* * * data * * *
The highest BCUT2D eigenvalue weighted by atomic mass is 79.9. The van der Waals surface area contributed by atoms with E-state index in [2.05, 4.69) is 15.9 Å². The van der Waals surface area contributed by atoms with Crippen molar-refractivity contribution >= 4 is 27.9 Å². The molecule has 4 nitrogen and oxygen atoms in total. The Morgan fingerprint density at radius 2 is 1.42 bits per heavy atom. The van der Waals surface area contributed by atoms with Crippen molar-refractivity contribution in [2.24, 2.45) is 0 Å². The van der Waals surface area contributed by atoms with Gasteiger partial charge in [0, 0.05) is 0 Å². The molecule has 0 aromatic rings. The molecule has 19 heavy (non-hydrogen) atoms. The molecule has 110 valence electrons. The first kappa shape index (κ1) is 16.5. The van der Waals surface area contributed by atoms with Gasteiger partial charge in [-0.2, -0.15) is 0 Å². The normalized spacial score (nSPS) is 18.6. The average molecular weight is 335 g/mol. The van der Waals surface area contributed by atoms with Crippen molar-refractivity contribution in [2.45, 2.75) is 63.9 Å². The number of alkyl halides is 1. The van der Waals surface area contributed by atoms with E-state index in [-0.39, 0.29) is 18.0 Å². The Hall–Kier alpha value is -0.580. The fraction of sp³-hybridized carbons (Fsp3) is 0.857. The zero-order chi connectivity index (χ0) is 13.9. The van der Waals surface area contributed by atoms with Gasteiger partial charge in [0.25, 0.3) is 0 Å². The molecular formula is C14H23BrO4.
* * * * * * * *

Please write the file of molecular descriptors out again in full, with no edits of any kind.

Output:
The highest BCUT2D eigenvalue weighted by atomic mass is 79.9. The van der Waals surface area contributed by atoms with E-state index in [2.05, 4.69) is 15.9 Å². The van der Waals surface area contributed by atoms with Crippen molar-refractivity contribution >= 4 is 27.9 Å². The molecule has 4 nitrogen and oxygen atoms in total. The Morgan fingerprint density at radius 2 is 1.42 bits per heavy atom. The van der Waals surface area contributed by atoms with Crippen molar-refractivity contribution in [2.24, 2.45) is 0 Å². The van der Waals surface area contributed by atoms with Gasteiger partial charge in [0, 0.05) is 0 Å². The molecule has 0 aromatic rings. The molecule has 19 heavy (non-hydrogen) atoms. The molecule has 110 valence electrons. The first kappa shape index (κ1) is 16.5. The van der Waals surface area contributed by atoms with Gasteiger partial charge in [-0.2, -0.15) is 0 Å². The normalized spacial score (nSPS) is 18.6. The average molecular weight is 335 g/mol. The van der Waals surface area contributed by atoms with Crippen molar-refractivity contribution in [2.45, 2.75) is 63.9 Å². The number of alkyl halides is 1. The van der Waals surface area contributed by atoms with E-state index in [-0.39, 0.29) is 18.0 Å². The Hall–Kier alpha value is -0.580. The fraction of sp³-hybridized carbons (Fsp3) is 0.857. The zero-order chi connectivity index (χ0) is 13.9. The van der Waals surface area contributed by atoms with Gasteiger partial charge in [0.25, 0.3) is 0 Å². The molecular formula is C14H23BrO4.